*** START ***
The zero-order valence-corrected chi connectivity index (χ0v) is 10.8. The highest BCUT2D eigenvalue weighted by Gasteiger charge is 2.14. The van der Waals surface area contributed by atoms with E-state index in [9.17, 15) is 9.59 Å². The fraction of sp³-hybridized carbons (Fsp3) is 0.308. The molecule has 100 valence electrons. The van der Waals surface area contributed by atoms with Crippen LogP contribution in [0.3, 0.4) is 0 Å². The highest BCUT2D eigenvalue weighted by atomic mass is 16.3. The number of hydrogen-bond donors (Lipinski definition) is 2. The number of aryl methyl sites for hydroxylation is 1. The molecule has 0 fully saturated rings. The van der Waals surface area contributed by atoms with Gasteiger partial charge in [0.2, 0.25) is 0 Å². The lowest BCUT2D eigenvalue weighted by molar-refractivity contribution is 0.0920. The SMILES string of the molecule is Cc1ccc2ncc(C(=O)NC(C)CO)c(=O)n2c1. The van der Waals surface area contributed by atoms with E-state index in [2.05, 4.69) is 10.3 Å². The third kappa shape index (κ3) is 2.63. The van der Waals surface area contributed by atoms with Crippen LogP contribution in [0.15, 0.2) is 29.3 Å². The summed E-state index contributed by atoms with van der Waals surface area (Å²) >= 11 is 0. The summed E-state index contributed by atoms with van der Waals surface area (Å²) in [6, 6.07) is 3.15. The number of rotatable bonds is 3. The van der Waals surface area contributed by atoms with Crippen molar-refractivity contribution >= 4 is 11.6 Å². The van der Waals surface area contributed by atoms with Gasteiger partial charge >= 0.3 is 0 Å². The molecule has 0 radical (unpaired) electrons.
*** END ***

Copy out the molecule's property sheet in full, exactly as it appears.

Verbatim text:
The zero-order valence-corrected chi connectivity index (χ0v) is 10.8. The highest BCUT2D eigenvalue weighted by Gasteiger charge is 2.14. The van der Waals surface area contributed by atoms with E-state index in [9.17, 15) is 9.59 Å². The fraction of sp³-hybridized carbons (Fsp3) is 0.308. The molecule has 100 valence electrons. The van der Waals surface area contributed by atoms with Crippen LogP contribution in [0.3, 0.4) is 0 Å². The highest BCUT2D eigenvalue weighted by atomic mass is 16.3. The number of hydrogen-bond donors (Lipinski definition) is 2. The number of aryl methyl sites for hydroxylation is 1. The molecule has 0 fully saturated rings. The van der Waals surface area contributed by atoms with Gasteiger partial charge in [0.2, 0.25) is 0 Å². The lowest BCUT2D eigenvalue weighted by molar-refractivity contribution is 0.0920. The SMILES string of the molecule is Cc1ccc2ncc(C(=O)NC(C)CO)c(=O)n2c1. The van der Waals surface area contributed by atoms with E-state index in [2.05, 4.69) is 10.3 Å². The third kappa shape index (κ3) is 2.63. The van der Waals surface area contributed by atoms with Crippen LogP contribution in [0.15, 0.2) is 29.3 Å². The summed E-state index contributed by atoms with van der Waals surface area (Å²) >= 11 is 0. The summed E-state index contributed by atoms with van der Waals surface area (Å²) in [6, 6.07) is 3.15. The number of rotatable bonds is 3. The van der Waals surface area contributed by atoms with Crippen molar-refractivity contribution >= 4 is 11.6 Å². The van der Waals surface area contributed by atoms with Gasteiger partial charge >= 0.3 is 0 Å². The molecule has 0 radical (unpaired) electrons.